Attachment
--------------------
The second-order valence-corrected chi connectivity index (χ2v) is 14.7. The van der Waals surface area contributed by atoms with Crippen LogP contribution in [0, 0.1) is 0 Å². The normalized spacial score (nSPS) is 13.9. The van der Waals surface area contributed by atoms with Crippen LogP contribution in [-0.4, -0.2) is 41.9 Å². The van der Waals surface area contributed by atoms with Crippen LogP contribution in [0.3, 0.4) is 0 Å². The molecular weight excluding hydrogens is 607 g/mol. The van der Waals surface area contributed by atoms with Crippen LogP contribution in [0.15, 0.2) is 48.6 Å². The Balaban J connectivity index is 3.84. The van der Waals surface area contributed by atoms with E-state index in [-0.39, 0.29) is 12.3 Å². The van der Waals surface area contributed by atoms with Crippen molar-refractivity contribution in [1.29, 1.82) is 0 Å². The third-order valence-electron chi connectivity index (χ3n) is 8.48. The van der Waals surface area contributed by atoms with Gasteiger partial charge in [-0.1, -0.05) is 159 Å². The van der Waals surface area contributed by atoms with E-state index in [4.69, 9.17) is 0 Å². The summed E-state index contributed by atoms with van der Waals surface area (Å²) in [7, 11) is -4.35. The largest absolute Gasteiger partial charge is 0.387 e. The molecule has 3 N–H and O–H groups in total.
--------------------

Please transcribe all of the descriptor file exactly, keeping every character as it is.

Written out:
The second-order valence-corrected chi connectivity index (χ2v) is 14.7. The van der Waals surface area contributed by atoms with Crippen LogP contribution in [0, 0.1) is 0 Å². The normalized spacial score (nSPS) is 13.9. The van der Waals surface area contributed by atoms with Crippen LogP contribution in [-0.4, -0.2) is 41.9 Å². The van der Waals surface area contributed by atoms with Crippen LogP contribution in [0.3, 0.4) is 0 Å². The molecular weight excluding hydrogens is 607 g/mol. The van der Waals surface area contributed by atoms with Crippen LogP contribution in [0.15, 0.2) is 48.6 Å². The Balaban J connectivity index is 3.84. The van der Waals surface area contributed by atoms with E-state index in [-0.39, 0.29) is 12.3 Å². The van der Waals surface area contributed by atoms with Crippen molar-refractivity contribution in [1.29, 1.82) is 0 Å². The third-order valence-electron chi connectivity index (χ3n) is 8.48. The van der Waals surface area contributed by atoms with Gasteiger partial charge in [-0.1, -0.05) is 159 Å². The van der Waals surface area contributed by atoms with E-state index in [4.69, 9.17) is 0 Å². The summed E-state index contributed by atoms with van der Waals surface area (Å²) in [7, 11) is -4.35. The largest absolute Gasteiger partial charge is 0.387 e. The molecule has 3 N–H and O–H groups in total.